Cheaters all over Sydney are scrambling for excuses after it was revealed to be a hot spot for infidelity website Ashley Madison.
It appears the city’s hitched population was signing up in droves, but now that the site’s database has been upended, their simple motto “Life’s Short, Have an Affair” has shown things are more complicated.
Although there are multiple reasons people resort to cheating, research is suggesting one could be hormones. A study published this month by Harvard and the University of Texas, Austin, probed unethical behavior in depth to find out what role our hormones play in making decisions we clearly understand to be wrong.
Scientists conducted salivary tests looking at the hormones cortisol and testosterone, and discovered they play a dual role in encouraging and reinforcing cheating. Initially cortisol ‘stress’ levels rise to predict cheating behaviour and then morph into elevated testosterone levels that reinforce it.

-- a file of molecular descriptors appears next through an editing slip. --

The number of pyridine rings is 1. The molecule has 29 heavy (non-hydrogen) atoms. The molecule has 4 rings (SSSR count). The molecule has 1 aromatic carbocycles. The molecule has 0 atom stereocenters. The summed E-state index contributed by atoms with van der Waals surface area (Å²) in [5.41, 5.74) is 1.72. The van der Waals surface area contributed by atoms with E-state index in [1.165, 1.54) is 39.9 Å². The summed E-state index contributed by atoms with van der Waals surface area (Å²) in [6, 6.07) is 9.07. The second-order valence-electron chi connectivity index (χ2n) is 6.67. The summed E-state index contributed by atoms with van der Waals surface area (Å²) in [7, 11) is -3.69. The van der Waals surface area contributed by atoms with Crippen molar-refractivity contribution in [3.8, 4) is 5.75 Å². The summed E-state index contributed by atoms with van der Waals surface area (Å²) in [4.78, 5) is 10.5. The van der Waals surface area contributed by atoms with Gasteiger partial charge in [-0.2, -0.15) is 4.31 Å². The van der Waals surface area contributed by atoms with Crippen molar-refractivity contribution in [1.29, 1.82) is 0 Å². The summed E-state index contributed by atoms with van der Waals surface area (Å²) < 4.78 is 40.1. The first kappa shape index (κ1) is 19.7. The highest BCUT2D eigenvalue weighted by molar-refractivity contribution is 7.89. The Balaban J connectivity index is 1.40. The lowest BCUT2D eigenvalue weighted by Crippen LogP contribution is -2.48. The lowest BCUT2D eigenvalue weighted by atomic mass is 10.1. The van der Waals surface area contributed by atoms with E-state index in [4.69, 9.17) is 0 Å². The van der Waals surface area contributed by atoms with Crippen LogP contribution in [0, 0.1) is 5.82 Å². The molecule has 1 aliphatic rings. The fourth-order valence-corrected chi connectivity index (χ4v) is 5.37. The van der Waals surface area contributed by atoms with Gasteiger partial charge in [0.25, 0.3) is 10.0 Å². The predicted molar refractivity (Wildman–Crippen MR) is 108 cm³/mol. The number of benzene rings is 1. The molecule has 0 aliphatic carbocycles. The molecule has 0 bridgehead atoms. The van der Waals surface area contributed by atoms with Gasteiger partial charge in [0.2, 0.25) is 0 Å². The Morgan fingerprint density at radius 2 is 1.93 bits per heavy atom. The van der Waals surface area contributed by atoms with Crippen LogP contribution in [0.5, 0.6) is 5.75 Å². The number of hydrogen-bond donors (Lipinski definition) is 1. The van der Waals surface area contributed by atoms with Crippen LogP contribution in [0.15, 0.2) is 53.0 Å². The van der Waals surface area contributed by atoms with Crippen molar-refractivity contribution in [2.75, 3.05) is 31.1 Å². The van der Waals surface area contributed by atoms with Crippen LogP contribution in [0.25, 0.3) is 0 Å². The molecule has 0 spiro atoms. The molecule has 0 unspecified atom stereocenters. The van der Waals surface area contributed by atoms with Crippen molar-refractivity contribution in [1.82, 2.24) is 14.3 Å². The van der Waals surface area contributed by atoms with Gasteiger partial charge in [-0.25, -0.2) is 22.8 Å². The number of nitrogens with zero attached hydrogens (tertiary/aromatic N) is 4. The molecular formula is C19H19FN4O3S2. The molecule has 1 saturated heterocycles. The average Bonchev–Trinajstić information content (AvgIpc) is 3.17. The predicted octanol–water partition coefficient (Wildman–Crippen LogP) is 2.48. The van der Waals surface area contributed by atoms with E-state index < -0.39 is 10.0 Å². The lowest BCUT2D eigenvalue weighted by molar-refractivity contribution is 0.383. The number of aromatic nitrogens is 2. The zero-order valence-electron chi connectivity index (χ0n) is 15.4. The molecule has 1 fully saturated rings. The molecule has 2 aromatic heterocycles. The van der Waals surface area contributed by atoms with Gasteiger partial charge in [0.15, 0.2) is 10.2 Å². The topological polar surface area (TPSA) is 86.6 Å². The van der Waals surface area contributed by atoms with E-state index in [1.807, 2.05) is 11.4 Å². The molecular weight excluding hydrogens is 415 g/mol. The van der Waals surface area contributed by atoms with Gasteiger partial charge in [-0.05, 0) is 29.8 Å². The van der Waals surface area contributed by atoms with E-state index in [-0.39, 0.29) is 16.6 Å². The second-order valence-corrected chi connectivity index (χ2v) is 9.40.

Robert Josephs, UT Austin Professor of Psychology said, “Testosterone furnishes this courage to cheat, and elevated cortisol provides a reason to cheat,’ he said. “The stress reduction is accompanied by a powerful stimulation of the reward centers in the brain, so these physiological psychological changes have the unfortunate consequence of reinforcing the unethical behaviour.”
So today millions of people would be checking to see if they or their partners have a spot on the infamous database. So don’t be surprise if you hear “it’s my hormones fault ”across Sydney today.
Should biology give cheaters a free pass?